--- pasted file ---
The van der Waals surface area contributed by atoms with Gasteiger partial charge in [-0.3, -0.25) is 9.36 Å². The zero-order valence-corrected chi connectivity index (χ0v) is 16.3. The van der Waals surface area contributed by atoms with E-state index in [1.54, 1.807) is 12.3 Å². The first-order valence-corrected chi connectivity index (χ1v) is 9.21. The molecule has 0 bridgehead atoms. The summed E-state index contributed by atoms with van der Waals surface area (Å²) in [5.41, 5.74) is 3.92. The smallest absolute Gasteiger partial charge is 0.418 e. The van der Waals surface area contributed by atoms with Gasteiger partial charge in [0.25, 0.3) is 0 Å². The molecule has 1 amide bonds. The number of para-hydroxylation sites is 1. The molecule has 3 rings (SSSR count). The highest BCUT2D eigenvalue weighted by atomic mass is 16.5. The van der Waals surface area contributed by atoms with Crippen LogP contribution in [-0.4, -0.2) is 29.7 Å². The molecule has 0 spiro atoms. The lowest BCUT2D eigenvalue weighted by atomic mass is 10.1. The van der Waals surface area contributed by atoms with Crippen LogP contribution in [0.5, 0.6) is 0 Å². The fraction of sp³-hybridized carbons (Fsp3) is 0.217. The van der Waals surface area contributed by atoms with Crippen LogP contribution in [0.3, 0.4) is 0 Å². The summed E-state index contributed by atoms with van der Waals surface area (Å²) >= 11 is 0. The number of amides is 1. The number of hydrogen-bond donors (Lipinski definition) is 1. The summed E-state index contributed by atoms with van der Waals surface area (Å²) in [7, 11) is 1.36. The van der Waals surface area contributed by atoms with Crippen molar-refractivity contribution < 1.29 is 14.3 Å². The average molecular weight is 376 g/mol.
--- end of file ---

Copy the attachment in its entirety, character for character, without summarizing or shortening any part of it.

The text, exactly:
The van der Waals surface area contributed by atoms with Gasteiger partial charge in [-0.3, -0.25) is 9.36 Å². The zero-order valence-corrected chi connectivity index (χ0v) is 16.3. The van der Waals surface area contributed by atoms with E-state index in [1.54, 1.807) is 12.3 Å². The first-order valence-corrected chi connectivity index (χ1v) is 9.21. The molecule has 0 bridgehead atoms. The summed E-state index contributed by atoms with van der Waals surface area (Å²) in [5.41, 5.74) is 3.92. The smallest absolute Gasteiger partial charge is 0.418 e. The van der Waals surface area contributed by atoms with Gasteiger partial charge in [0.25, 0.3) is 0 Å². The molecule has 1 amide bonds. The number of para-hydroxylation sites is 1. The molecule has 3 rings (SSSR count). The highest BCUT2D eigenvalue weighted by atomic mass is 16.5. The van der Waals surface area contributed by atoms with Crippen LogP contribution in [-0.4, -0.2) is 29.7 Å². The molecule has 0 spiro atoms. The lowest BCUT2D eigenvalue weighted by atomic mass is 10.1. The van der Waals surface area contributed by atoms with Crippen LogP contribution in [0.5, 0.6) is 0 Å². The fraction of sp³-hybridized carbons (Fsp3) is 0.217. The van der Waals surface area contributed by atoms with Crippen LogP contribution in [0.3, 0.4) is 0 Å². The summed E-state index contributed by atoms with van der Waals surface area (Å²) >= 11 is 0. The number of amides is 1. The number of hydrogen-bond donors (Lipinski definition) is 1. The summed E-state index contributed by atoms with van der Waals surface area (Å²) in [7, 11) is 1.36. The van der Waals surface area contributed by atoms with Crippen molar-refractivity contribution < 1.29 is 14.3 Å². The average molecular weight is 376 g/mol.